Aponogeton distachyon. The narrow.leaved species of this singular genus of water plann having been before figured in the Botanical Magazine, and no coloured drawing having beca yet published of the present one, for what is given for it in the Botanists' Repository, is tbe angustifolium, we have here another copy from Sir Joseph Banks's original drawings, from which the difference between the twois so evident, that they will not probably be again confounded. To this article is added a correction of No. 1129, by which it would appear that Allium inodorum, fragrans of Ventenat, and gracile of Hortus Kewensis, are all the same. We imagine, contrary to what seems to be here supposed by Mr. Gawler, that the name of tendrem does not allude to the scentless flowers, but to the plant wanting the peculiar smell commen to the genus, as mentioned in the former article.
Morxa spicata and Moræa crispa, var. y. The first of these is nearly allied to M. cains, and like that is, in our opinion, a doubtful species, if the Cape Irises of other authors are to be included under the name of Moræa.
Ixia maculata var, ochsoleuca; a beautiful species, for we can hardly consider it as a variety of maculata, taking our ideas of the latter from the viridis and amerbyssina.
In Dr. Sims's department for the same months, are 'Teucrium orientale. First discovered by Tournefort in Armenia. Mr. Loddiges received his seeds from Siberia. There is no figure of this plant but that of Commelin. Nymphæa rulra; an East Indian species, requiring artificial heat to make it flower with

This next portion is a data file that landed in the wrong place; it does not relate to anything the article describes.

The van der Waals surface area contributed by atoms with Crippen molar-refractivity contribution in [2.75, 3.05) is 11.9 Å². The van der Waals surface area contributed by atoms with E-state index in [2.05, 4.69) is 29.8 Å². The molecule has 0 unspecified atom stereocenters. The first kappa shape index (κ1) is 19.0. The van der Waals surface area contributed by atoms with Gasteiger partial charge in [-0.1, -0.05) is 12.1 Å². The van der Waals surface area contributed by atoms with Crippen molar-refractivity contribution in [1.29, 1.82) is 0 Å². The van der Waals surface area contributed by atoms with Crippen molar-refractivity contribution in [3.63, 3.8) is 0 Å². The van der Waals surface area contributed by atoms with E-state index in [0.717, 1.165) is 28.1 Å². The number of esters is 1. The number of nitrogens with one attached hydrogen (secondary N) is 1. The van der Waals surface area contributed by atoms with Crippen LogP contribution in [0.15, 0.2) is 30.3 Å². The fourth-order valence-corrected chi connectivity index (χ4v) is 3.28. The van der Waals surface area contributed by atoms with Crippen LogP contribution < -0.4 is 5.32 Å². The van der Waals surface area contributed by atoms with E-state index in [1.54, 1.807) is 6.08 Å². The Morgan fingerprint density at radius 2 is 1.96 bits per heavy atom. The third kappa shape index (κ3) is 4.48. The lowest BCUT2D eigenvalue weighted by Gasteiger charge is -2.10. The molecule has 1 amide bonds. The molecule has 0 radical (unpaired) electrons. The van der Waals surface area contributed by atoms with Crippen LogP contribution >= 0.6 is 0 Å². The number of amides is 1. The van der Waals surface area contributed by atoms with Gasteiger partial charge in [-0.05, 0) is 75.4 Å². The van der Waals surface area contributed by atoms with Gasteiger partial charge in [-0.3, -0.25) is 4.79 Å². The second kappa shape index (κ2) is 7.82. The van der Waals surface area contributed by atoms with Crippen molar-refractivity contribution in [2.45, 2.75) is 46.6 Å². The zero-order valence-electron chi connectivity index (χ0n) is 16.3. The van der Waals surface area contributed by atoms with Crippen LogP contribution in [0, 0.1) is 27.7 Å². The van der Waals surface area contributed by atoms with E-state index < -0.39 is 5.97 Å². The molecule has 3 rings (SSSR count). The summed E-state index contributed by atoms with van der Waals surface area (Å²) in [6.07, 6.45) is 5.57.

Couid it be naturalized to our climate, our ponds might be made to rival the partene, by mixing this, which has brigtit crimson flowers, with our elegant native waite waterlilies.
Gypsophila prostrata ; we hope Dr. Sims will soon publish the repens, for as these planta do not correspond with the Linda in specific characters, it is only by having good figures of Loth, that the ditliculties respecting thein can be settled.
Daphne pontica. This is another of Tournefort's discoveries during his voyage into the Levant.' being hardy and of fine rich laurel-like foliage, it is a valuable acquisition to our gardens, the more especially as will it grow in the shade, and under the dripping of Irtes
Ansromeda calyculita var. ventricosa. Dr. Sims has enumerated five varieties of this pretty little hardy early-slowering shrubs, native of Siberia.
Achillea Clavence, as Dr. Sinis has corrected the spelling. It is not ve believe gederally known that this name is derived from Nicholas Clavena, a Venetian apothecary, solo, atier Clusius, discovered it on Mount Serva, advertised it as a useful stomachic remedy, and 05tained a patent for the exclusive sale of a conserve made of it. Like most plants that naturally inhabit very elevated mountains, it is somewhat difficult to preserve.
Vaccinium resinosum, B. One of the prettiest of the North American whortle-berries.
Aspalathus carrosa A native of the Cape of Good Hope, and bere an inhabitant of the green-house during the winter months.